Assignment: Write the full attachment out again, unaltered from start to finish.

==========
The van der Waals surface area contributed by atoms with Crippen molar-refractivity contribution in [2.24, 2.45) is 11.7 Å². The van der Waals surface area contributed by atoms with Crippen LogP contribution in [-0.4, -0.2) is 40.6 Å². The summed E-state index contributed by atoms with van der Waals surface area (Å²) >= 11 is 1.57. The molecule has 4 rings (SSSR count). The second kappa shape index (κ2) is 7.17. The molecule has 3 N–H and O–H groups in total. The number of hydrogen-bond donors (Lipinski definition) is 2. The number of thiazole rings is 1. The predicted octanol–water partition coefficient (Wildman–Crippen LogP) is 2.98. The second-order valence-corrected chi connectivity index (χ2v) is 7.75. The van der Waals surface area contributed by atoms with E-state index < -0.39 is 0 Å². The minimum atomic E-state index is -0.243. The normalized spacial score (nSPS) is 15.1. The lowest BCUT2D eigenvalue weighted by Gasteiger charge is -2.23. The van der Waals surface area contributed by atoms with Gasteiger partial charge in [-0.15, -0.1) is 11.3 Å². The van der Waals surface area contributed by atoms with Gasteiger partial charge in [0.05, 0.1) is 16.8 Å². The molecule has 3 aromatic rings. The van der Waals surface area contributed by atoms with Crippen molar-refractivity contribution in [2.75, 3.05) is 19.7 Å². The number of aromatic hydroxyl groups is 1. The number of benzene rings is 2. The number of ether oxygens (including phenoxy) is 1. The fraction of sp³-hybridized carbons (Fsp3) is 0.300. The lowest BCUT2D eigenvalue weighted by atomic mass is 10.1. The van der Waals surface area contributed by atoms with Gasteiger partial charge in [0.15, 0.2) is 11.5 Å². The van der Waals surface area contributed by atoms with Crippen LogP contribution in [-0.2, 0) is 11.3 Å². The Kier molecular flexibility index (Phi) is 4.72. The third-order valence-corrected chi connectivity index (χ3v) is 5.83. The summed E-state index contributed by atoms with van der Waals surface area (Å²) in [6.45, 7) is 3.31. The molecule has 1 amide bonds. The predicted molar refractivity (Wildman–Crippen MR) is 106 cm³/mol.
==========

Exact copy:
The van der Waals surface area contributed by atoms with Crippen molar-refractivity contribution in [2.24, 2.45) is 11.7 Å². The van der Waals surface area contributed by atoms with Crippen LogP contribution in [-0.4, -0.2) is 40.6 Å². The summed E-state index contributed by atoms with van der Waals surface area (Å²) >= 11 is 1.57. The molecule has 4 rings (SSSR count). The second kappa shape index (κ2) is 7.17. The molecule has 3 N–H and O–H groups in total. The number of hydrogen-bond donors (Lipinski definition) is 2. The number of thiazole rings is 1. The predicted octanol–water partition coefficient (Wildman–Crippen LogP) is 2.98. The second-order valence-corrected chi connectivity index (χ2v) is 7.75. The van der Waals surface area contributed by atoms with E-state index < -0.39 is 0 Å². The minimum atomic E-state index is -0.243. The normalized spacial score (nSPS) is 15.1. The lowest BCUT2D eigenvalue weighted by Gasteiger charge is -2.23. The van der Waals surface area contributed by atoms with Gasteiger partial charge in [-0.15, -0.1) is 11.3 Å². The van der Waals surface area contributed by atoms with Gasteiger partial charge in [0.05, 0.1) is 16.8 Å². The molecule has 3 aromatic rings. The van der Waals surface area contributed by atoms with Crippen molar-refractivity contribution in [2.75, 3.05) is 19.7 Å². The number of aromatic hydroxyl groups is 1. The number of benzene rings is 2. The number of ether oxygens (including phenoxy) is 1. The fraction of sp³-hybridized carbons (Fsp3) is 0.300. The lowest BCUT2D eigenvalue weighted by atomic mass is 10.1. The van der Waals surface area contributed by atoms with Gasteiger partial charge in [0.15, 0.2) is 11.5 Å². The van der Waals surface area contributed by atoms with Crippen LogP contribution in [-0.2, 0) is 11.3 Å². The Kier molecular flexibility index (Phi) is 4.72. The third-order valence-corrected chi connectivity index (χ3v) is 5.83. The summed E-state index contributed by atoms with van der Waals surface area (Å²) in [6.45, 7) is 3.31. The molecule has 1 amide bonds. The predicted molar refractivity (Wildman–Crippen MR) is 106 cm³/mol.